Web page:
Lawmakers are pushing for such a commission, as well, calling on the White House to turn over its eventual findings from a just-announced review of election-related hacking so Congress can conduct its own probe.
On Friday night, Sen. Chuck Schumer (D-N.Y.) — who will take over as minority leader in the new Congress — demanded a congressional commission, vowing to “join with our Republican colleagues next year.”
But it’s unclear how much Republican support there will be for such an investigation, outside of several vocal proponents, such as Senate Armed Services Chairman John McCain (R-Ariz.) and Sen. Lindsey Graham (R-S.C.).
The Post reported that Senate Majority Leader Mitch McConnell (R-Ky.) “voiced doubts” when intelligence officials briefed him on their findings that Moscow had dispatched its hackers to help elect Trump.
Don Stewart, a spokesman for McConnell, said he could not relay “what did or didn’t happen in a classified briefing.”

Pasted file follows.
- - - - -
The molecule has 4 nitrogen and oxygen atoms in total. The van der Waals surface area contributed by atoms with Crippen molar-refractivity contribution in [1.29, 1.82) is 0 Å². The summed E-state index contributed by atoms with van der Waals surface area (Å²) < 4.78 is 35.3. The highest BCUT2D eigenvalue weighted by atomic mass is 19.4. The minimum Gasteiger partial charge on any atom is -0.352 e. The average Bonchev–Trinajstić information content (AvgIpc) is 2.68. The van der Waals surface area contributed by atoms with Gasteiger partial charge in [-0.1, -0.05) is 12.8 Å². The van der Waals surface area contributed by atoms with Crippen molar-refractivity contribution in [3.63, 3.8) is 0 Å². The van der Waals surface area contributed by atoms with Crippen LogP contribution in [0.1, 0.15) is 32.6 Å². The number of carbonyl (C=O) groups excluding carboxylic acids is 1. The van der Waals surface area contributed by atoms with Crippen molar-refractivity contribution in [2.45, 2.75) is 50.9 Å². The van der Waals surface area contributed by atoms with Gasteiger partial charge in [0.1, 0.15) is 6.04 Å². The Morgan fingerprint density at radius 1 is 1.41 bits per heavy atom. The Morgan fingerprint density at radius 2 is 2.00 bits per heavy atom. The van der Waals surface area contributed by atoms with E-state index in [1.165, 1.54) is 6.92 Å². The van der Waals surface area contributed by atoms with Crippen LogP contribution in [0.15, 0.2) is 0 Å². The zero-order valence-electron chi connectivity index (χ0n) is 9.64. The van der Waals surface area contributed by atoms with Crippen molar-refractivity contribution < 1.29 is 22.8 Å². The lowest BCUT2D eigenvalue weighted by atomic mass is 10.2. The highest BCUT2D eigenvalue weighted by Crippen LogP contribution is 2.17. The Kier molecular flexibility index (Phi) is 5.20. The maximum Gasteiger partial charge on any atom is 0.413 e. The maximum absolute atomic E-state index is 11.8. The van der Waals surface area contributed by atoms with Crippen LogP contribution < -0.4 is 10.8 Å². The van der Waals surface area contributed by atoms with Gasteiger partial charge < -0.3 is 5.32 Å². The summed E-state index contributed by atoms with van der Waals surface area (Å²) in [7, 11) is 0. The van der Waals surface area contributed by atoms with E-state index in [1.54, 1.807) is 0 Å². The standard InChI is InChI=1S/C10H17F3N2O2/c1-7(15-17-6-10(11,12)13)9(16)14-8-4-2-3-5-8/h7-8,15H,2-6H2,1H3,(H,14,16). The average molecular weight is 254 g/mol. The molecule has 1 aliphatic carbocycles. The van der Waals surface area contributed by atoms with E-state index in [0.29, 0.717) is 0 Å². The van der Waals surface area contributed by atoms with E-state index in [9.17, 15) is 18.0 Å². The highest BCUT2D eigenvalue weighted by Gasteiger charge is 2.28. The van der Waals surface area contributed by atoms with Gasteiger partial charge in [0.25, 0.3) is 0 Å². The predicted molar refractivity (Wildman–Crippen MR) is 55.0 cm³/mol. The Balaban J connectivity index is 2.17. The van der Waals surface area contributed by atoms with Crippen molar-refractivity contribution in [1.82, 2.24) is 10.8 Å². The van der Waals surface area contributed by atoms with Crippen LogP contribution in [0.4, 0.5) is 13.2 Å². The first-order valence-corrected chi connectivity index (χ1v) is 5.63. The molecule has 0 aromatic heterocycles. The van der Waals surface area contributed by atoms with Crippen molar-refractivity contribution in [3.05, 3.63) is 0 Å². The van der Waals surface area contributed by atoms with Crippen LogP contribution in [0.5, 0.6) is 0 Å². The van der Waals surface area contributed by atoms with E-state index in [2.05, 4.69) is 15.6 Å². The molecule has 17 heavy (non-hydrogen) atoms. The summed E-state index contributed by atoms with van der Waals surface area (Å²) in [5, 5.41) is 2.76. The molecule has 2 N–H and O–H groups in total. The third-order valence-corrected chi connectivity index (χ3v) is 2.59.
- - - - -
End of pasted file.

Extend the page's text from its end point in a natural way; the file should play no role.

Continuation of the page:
“But obviously any foreign breach of our cybersecurity measures is disturbing, and the White House has just announced an investigation to see if that has occurred and will formulate a response,” Stewart added.
However, there’s no guarantee that Trump — or his allies in Congress — will accept the conclusions of the White House report, which is expected before Obama leaves office on Jan. 20.
The prospect is unsettling to foreign policy-focused Democrats.
“President-elect Trump should welcome such a review, rather than continue to smear the judgment and professionalism of the intelligence professionals who work every day to keep Americans safe at home and abroad,” said Sen. Jeanne Shaheen (D-N.H.), a member of the Senate Foreign Relations Committee.
Many see the report — which will present a thorough review of all election-affiliated hacking going back to 2008 — as the president’s attempt to put pressure on his successor to strike back at Putin over the alleged election hacks.
Critics have long feared that Russia’s cyber warriors will run wild under Trump, as the president-elect has shown little desire to castigate the foreign power over its digital mischief around the world.
“Having been around government for a long time,” Cohen said, “you can’t govern based on conspiracy theory, you can’t govern based on conjecture, you can’t govern based on what you read on social media.”